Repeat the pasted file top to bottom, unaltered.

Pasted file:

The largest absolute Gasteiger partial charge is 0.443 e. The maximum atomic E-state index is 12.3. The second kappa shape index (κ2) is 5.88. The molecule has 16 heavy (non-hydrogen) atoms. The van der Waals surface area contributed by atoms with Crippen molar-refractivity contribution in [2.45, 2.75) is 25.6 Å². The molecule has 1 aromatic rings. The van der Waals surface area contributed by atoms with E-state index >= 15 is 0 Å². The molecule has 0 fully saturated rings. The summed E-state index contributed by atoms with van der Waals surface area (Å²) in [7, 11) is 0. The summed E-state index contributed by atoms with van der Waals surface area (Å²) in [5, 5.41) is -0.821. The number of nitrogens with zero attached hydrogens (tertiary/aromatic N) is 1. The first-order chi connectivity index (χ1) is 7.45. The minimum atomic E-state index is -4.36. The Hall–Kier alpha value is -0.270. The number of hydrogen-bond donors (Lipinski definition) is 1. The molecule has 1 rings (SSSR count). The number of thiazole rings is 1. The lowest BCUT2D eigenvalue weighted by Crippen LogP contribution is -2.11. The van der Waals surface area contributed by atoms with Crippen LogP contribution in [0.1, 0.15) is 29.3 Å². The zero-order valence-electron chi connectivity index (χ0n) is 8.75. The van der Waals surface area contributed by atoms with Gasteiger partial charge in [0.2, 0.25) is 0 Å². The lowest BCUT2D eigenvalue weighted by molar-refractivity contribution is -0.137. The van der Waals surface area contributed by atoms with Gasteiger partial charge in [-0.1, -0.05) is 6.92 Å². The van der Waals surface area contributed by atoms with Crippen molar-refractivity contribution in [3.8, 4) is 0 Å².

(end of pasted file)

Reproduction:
The largest absolute Gasteiger partial charge is 0.443 e. The maximum atomic E-state index is 12.3. The second kappa shape index (κ2) is 5.88. The molecule has 16 heavy (non-hydrogen) atoms. The van der Waals surface area contributed by atoms with Crippen molar-refractivity contribution in [2.45, 2.75) is 25.6 Å². The molecule has 1 aromatic rings. The van der Waals surface area contributed by atoms with E-state index >= 15 is 0 Å². The molecule has 0 fully saturated rings. The summed E-state index contributed by atoms with van der Waals surface area (Å²) in [7, 11) is 0. The summed E-state index contributed by atoms with van der Waals surface area (Å²) in [5, 5.41) is -0.821. The number of nitrogens with zero attached hydrogens (tertiary/aromatic N) is 1. The first-order chi connectivity index (χ1) is 7.45. The minimum atomic E-state index is -4.36. The Hall–Kier alpha value is -0.270. The number of hydrogen-bond donors (Lipinski definition) is 1. The molecule has 1 rings (SSSR count). The number of thiazole rings is 1. The lowest BCUT2D eigenvalue weighted by Crippen LogP contribution is -2.11. The van der Waals surface area contributed by atoms with Crippen LogP contribution in [0.1, 0.15) is 29.3 Å². The zero-order valence-electron chi connectivity index (χ0n) is 8.75. The van der Waals surface area contributed by atoms with Gasteiger partial charge in [0.2, 0.25) is 0 Å². The lowest BCUT2D eigenvalue weighted by molar-refractivity contribution is -0.137. The van der Waals surface area contributed by atoms with Gasteiger partial charge in [-0.1, -0.05) is 6.92 Å². The van der Waals surface area contributed by atoms with Crippen molar-refractivity contribution in [3.8, 4) is 0 Å².